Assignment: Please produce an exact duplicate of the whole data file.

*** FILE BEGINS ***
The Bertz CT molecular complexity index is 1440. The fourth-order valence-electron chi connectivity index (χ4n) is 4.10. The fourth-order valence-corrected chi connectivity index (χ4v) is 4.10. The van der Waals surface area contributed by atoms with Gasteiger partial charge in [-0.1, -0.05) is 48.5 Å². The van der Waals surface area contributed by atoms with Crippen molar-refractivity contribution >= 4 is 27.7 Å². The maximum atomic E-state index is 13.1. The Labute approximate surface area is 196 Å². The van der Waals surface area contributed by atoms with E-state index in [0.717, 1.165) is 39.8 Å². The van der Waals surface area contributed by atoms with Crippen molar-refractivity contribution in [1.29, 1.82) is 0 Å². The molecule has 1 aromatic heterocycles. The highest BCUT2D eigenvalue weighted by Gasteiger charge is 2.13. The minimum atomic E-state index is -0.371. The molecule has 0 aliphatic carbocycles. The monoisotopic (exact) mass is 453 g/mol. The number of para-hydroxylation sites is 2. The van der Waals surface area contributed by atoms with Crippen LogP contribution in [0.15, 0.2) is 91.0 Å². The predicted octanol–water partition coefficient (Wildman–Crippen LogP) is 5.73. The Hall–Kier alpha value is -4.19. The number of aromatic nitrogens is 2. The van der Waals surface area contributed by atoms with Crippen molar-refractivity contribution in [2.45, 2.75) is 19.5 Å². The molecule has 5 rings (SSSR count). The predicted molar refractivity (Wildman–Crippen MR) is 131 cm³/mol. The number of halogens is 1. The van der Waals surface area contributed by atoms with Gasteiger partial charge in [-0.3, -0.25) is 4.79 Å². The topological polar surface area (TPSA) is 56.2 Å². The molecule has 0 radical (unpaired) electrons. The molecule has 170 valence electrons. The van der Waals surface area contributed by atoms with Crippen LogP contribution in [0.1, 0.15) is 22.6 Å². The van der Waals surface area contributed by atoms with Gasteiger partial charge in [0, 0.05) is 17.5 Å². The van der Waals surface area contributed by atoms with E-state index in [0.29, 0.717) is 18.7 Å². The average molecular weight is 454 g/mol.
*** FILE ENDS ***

The Bertz CT molecular complexity index is 1440. The fourth-order valence-electron chi connectivity index (χ4n) is 4.10. The fourth-order valence-corrected chi connectivity index (χ4v) is 4.10. The van der Waals surface area contributed by atoms with Gasteiger partial charge in [-0.1, -0.05) is 48.5 Å². The van der Waals surface area contributed by atoms with Crippen molar-refractivity contribution >= 4 is 27.7 Å². The maximum atomic E-state index is 13.1. The Labute approximate surface area is 196 Å². The van der Waals surface area contributed by atoms with E-state index in [0.717, 1.165) is 39.8 Å². The van der Waals surface area contributed by atoms with Crippen molar-refractivity contribution in [1.29, 1.82) is 0 Å². The molecule has 1 aromatic heterocycles. The highest BCUT2D eigenvalue weighted by Gasteiger charge is 2.13. The minimum atomic E-state index is -0.371. The molecule has 0 aliphatic carbocycles. The monoisotopic (exact) mass is 453 g/mol. The number of para-hydroxylation sites is 2. The van der Waals surface area contributed by atoms with Crippen LogP contribution in [0.15, 0.2) is 91.0 Å². The predicted octanol–water partition coefficient (Wildman–Crippen LogP) is 5.73. The Hall–Kier alpha value is -4.19. The number of aromatic nitrogens is 2. The van der Waals surface area contributed by atoms with Crippen molar-refractivity contribution in [2.45, 2.75) is 19.5 Å². The molecule has 5 rings (SSSR count). The predicted molar refractivity (Wildman–Crippen MR) is 131 cm³/mol. The number of halogens is 1. The van der Waals surface area contributed by atoms with Gasteiger partial charge in [-0.3, -0.25) is 4.79 Å². The topological polar surface area (TPSA) is 56.2 Å². The molecule has 0 radical (unpaired) electrons. The molecule has 170 valence electrons. The van der Waals surface area contributed by atoms with Crippen LogP contribution in [0.1, 0.15) is 22.6 Å². The van der Waals surface area contributed by atoms with Gasteiger partial charge in [0, 0.05) is 17.5 Å². The van der Waals surface area contributed by atoms with E-state index in [0.29, 0.717) is 18.7 Å². The average molecular weight is 454 g/mol.